|Part of the Politics series|
A majority government refers to one or multiple governing parties that hold an absolute majority of seats in legislature. This is as opposed to a minority government, where the largest party in a legislature only has a plurality of seats.
A majority government is usually assured of having its legislation passed and rarely, if ever, has to fear being defeated in parliament, a state also known as a working majority. In contrast, a minority government must constantly bargain for support from other parties in order to pass legislation and avoid being defeated on motions of no confidence. Single-party majority governments tend be formed in the aftermath of strong election performances.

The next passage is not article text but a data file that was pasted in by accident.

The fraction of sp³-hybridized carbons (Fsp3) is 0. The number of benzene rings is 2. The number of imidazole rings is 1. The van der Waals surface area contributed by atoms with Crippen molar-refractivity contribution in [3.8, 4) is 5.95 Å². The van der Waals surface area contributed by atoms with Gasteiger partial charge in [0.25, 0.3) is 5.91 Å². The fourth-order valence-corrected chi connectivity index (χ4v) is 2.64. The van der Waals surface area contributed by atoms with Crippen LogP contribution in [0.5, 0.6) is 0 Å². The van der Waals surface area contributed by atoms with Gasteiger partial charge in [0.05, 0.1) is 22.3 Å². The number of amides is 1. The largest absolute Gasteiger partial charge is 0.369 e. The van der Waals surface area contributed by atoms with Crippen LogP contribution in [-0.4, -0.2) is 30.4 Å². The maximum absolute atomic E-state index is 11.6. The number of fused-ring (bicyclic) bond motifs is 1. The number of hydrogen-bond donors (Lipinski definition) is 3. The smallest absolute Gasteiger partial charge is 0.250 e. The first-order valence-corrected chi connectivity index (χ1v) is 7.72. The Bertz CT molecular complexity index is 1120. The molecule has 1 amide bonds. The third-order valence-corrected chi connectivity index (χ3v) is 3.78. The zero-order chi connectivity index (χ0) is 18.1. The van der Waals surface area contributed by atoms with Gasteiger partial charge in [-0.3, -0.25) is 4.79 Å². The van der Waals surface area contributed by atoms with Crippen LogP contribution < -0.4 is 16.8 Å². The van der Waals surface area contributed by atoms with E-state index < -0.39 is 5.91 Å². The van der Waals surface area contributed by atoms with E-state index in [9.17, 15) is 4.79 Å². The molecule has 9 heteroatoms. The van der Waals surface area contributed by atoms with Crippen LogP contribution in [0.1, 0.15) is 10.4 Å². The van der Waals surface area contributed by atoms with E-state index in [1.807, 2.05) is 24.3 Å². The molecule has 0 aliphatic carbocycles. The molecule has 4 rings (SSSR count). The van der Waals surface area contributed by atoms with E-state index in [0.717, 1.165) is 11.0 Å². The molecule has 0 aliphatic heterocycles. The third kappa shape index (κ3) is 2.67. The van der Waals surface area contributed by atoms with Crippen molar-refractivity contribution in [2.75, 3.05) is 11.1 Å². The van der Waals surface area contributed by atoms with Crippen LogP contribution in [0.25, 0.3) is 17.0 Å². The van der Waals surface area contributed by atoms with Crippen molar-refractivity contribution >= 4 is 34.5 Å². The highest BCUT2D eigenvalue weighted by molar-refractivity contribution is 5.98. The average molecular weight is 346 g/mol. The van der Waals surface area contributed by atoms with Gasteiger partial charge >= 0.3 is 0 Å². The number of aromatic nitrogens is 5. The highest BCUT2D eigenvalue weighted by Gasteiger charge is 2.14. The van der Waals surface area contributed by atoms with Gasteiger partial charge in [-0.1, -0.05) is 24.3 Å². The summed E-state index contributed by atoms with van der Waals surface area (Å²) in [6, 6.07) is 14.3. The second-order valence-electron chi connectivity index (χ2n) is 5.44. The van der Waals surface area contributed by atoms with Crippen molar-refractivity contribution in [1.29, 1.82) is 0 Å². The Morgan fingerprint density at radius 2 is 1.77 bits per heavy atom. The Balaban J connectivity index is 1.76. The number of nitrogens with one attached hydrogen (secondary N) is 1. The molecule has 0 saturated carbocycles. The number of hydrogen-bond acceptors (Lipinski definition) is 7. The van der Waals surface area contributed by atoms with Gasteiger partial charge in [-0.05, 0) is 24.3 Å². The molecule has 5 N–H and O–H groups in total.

The term "majority government" may also be used for a stable coalition of two or more parties to form an absolute majority. One example of such an electoral coalition is in Australia, where the Liberal and National parties have run as an electoral bloc for decades.
Another example was the 2010-2015 coalition government in the United Kingdom, which was composed of the Conservative and Liberal Democrat parties. The Conservatives won the most seats of any single party in the 2010 election, but fell short of an absolute majority. However, by combining with the Liberal Democrats a solid majority in the House of Commons was created. This was the first true coalition government in the UK since World War II.